BEIJING (TheStreet) -- A debt-warning flag was hoisted this week after Whirlpool (WHR - Get Report) won control of a smaller, European appliance maker called Indesit. But Whirlpool did not account for the deal's psychological impact on the Chinese competition.

Whirlpool's victory troubled Fitch Ratings but psyched out the American appliance maker's Chinese rivals, some of which -- like Haier (HRELF) -- are currently downsizing and struggling to compete in western consumer markets.

When Whirlpool won control of Italy's Indesit with a nearly $1 billion bid, worth just over $15 a share, it dealt a blow to appliance manufacturer confidence in China at a critical time for the sector. And that alone could prove well worth the debt attached to the deal that Fitch warned could lower Whirlpool's credit rating.

Microsoft Announces Massive Layoff, Cutting 18,000 Workers

Cliffs Natural Resources Breaks Activist's Way After ISS, Glass Lewis Support

40% Would Quit Their Jobs for Better Health Care

Google's Future Continues to Depend on Mobile Ads

The American company beat what Chinese media said was a $12-a-share offer from TV-appliance conglomerate Changhong on behalf of its refrigerator division Meiling. A business newspaper complained that Whirlpool had "snatched a meal" from China's mouth.

Changhong is a Mao Zedong-era state company that's been making televisions since 1958. To supplement domestic sales and global exports, it's expanded into Europe in recent years by buying a compressor company in Spain and building a TV factory in the Czech Repiublic.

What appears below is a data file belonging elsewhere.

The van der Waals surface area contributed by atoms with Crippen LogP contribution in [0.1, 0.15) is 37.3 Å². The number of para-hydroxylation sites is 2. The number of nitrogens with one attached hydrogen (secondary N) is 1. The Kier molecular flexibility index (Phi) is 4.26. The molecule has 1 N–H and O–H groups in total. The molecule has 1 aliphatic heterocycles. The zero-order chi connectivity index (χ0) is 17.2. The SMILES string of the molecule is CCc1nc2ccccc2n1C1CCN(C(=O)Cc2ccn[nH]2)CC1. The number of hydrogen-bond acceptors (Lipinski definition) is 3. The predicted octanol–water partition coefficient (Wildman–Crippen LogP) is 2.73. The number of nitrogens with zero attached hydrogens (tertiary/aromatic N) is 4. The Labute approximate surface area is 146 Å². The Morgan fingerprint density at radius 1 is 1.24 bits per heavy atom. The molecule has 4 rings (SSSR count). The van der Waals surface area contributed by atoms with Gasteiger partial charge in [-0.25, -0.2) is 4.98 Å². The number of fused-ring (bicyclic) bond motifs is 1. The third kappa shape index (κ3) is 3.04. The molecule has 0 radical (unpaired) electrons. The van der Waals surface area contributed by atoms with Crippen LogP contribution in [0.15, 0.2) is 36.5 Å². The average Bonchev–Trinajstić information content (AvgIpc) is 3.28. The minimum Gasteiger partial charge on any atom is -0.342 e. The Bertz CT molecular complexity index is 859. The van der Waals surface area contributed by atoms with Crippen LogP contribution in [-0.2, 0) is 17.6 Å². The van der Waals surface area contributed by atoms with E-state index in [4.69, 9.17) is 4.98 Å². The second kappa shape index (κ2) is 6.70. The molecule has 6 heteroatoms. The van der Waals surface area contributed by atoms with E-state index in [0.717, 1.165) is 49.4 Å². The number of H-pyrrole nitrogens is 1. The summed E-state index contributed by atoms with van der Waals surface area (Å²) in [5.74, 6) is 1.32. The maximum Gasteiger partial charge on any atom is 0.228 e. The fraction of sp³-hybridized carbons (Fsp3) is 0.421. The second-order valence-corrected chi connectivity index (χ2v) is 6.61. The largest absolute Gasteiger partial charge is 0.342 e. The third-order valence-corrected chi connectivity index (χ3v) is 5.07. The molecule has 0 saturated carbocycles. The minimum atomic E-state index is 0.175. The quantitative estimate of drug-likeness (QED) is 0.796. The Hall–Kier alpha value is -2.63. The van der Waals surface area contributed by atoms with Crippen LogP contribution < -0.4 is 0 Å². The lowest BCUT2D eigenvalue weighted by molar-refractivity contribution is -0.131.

An Indesit buyout would have added a feather to Changhong's cap by giving the Meiling unit its first foothold in Europe. The National Business Daily newspaper quoted "inside sources" as saying the company's domestic refrigerator business has grown "dull and mediocre," prompting Changhong's Indesit bid and a push to expand abroad.

China's largest appliance maker, Haier, which goes head-to-head with Whirlpool in the U.S., is also losing its shine. At a conference last month, Haier CEO Zhang Ruimin said the company was undergoing a "transition" that would require laying off about 10,000 of its 55,000 employees by the end of 2014. Most cuts were to be in mid-level management. Several thousand were laid off last year, too.

State media quoted Zhang as saying that Haier is "walking on thin ice."

In another sign of the transition under way for Chinese appliance companies, Midea last month bought 20% of smaller rival Little Swan. And since last fall, appliance maker Gree has been rattled by a recall of 2.5 million dehumidifiers sold in the U.S.

At the time of publication, the author held no positions in any of the stocks mentioned.

This article represents the opinion of a contributor and not necessarily that of TheStreet or its editorial staff.